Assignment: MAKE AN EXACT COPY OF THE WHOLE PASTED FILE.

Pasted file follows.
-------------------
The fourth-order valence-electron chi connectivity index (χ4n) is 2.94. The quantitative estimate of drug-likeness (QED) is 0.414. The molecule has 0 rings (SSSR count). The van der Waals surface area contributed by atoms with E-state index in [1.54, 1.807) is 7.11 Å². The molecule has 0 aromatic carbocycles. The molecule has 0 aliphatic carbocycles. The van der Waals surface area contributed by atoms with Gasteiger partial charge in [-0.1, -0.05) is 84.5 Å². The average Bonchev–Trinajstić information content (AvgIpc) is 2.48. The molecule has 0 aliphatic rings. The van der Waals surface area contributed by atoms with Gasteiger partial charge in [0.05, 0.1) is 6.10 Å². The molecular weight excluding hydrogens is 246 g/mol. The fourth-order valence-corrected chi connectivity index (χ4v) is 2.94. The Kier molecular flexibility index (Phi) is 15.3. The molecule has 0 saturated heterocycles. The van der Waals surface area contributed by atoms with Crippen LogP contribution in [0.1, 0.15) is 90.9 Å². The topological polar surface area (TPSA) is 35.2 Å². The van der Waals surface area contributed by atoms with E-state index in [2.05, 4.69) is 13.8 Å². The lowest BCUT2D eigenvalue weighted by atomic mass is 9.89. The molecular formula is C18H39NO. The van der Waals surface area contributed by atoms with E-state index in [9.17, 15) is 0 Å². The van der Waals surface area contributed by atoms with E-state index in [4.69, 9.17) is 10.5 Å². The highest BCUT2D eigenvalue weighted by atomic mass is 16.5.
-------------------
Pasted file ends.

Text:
The fourth-order valence-electron chi connectivity index (χ4n) is 2.94. The quantitative estimate of drug-likeness (QED) is 0.414. The molecule has 0 rings (SSSR count). The van der Waals surface area contributed by atoms with E-state index in [1.54, 1.807) is 7.11 Å². The molecule has 0 aromatic carbocycles. The molecule has 0 aliphatic carbocycles. The van der Waals surface area contributed by atoms with Gasteiger partial charge in [-0.1, -0.05) is 84.5 Å². The average Bonchev–Trinajstić information content (AvgIpc) is 2.48. The molecule has 0 aliphatic rings. The van der Waals surface area contributed by atoms with Gasteiger partial charge in [0.05, 0.1) is 6.10 Å². The molecular weight excluding hydrogens is 246 g/mol. The fourth-order valence-corrected chi connectivity index (χ4v) is 2.94. The Kier molecular flexibility index (Phi) is 15.3. The molecule has 0 saturated heterocycles. The van der Waals surface area contributed by atoms with Crippen LogP contribution in [0.1, 0.15) is 90.9 Å². The topological polar surface area (TPSA) is 35.2 Å². The van der Waals surface area contributed by atoms with E-state index in [2.05, 4.69) is 13.8 Å². The lowest BCUT2D eigenvalue weighted by atomic mass is 9.89. The molecular formula is C18H39NO. The van der Waals surface area contributed by atoms with E-state index in [9.17, 15) is 0 Å². The van der Waals surface area contributed by atoms with E-state index in [4.69, 9.17) is 10.5 Å². The highest BCUT2D eigenvalue weighted by atomic mass is 16.5.